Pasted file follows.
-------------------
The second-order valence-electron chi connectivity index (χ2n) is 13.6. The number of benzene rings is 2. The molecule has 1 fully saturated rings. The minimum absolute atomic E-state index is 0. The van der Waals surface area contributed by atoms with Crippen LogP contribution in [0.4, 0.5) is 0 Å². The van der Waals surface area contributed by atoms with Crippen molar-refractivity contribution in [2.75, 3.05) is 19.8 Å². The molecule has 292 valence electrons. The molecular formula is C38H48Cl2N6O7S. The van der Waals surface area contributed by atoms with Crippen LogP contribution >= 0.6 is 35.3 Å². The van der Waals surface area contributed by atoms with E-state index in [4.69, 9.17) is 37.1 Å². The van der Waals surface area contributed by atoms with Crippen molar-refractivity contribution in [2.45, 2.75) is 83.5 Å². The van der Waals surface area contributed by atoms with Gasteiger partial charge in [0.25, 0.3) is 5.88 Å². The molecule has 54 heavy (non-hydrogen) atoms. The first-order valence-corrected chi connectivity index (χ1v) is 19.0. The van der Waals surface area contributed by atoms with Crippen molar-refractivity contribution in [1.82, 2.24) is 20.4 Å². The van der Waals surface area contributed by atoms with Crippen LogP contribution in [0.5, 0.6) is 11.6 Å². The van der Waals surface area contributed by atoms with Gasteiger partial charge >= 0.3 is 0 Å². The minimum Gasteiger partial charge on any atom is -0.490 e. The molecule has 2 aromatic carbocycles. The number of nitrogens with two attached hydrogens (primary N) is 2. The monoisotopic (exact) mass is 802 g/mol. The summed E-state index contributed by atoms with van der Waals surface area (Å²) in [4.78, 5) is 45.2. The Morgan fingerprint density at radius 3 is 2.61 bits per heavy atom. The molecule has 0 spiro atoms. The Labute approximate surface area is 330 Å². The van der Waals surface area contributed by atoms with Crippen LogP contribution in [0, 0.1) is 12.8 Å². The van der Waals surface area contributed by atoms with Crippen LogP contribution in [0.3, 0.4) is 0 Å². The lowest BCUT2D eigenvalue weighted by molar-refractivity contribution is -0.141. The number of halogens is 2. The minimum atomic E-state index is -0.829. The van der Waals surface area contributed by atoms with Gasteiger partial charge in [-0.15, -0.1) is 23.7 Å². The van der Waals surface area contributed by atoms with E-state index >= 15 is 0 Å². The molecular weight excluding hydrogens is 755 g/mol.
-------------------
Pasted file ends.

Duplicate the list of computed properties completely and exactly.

The second-order valence-electron chi connectivity index (χ2n) is 13.6. The number of benzene rings is 2. The molecule has 1 fully saturated rings. The minimum absolute atomic E-state index is 0. The van der Waals surface area contributed by atoms with Crippen LogP contribution in [0.4, 0.5) is 0 Å². The van der Waals surface area contributed by atoms with Crippen molar-refractivity contribution in [2.75, 3.05) is 19.8 Å². The molecule has 292 valence electrons. The molecular formula is C38H48Cl2N6O7S. The van der Waals surface area contributed by atoms with Crippen LogP contribution >= 0.6 is 35.3 Å². The van der Waals surface area contributed by atoms with E-state index in [4.69, 9.17) is 37.1 Å². The van der Waals surface area contributed by atoms with Crippen molar-refractivity contribution in [2.45, 2.75) is 83.5 Å². The van der Waals surface area contributed by atoms with Gasteiger partial charge in [0.25, 0.3) is 5.88 Å². The molecule has 54 heavy (non-hydrogen) atoms. The first-order valence-corrected chi connectivity index (χ1v) is 19.0. The van der Waals surface area contributed by atoms with Crippen molar-refractivity contribution in [1.82, 2.24) is 20.4 Å². The van der Waals surface area contributed by atoms with Crippen LogP contribution in [0.5, 0.6) is 11.6 Å². The van der Waals surface area contributed by atoms with Gasteiger partial charge >= 0.3 is 0 Å². The minimum Gasteiger partial charge on any atom is -0.490 e. The molecule has 2 aromatic carbocycles. The number of nitrogens with two attached hydrogens (primary N) is 2. The monoisotopic (exact) mass is 802 g/mol. The summed E-state index contributed by atoms with van der Waals surface area (Å²) in [4.78, 5) is 45.2. The Morgan fingerprint density at radius 3 is 2.61 bits per heavy atom. The molecule has 0 spiro atoms. The Labute approximate surface area is 330 Å². The van der Waals surface area contributed by atoms with Crippen LogP contribution in [0, 0.1) is 12.8 Å². The van der Waals surface area contributed by atoms with Crippen LogP contribution in [0.3, 0.4) is 0 Å². The lowest BCUT2D eigenvalue weighted by molar-refractivity contribution is -0.141. The number of halogens is 2. The minimum atomic E-state index is -0.829. The van der Waals surface area contributed by atoms with Gasteiger partial charge in [-0.15, -0.1) is 23.7 Å². The van der Waals surface area contributed by atoms with E-state index >= 15 is 0 Å². The molecular weight excluding hydrogens is 755 g/mol.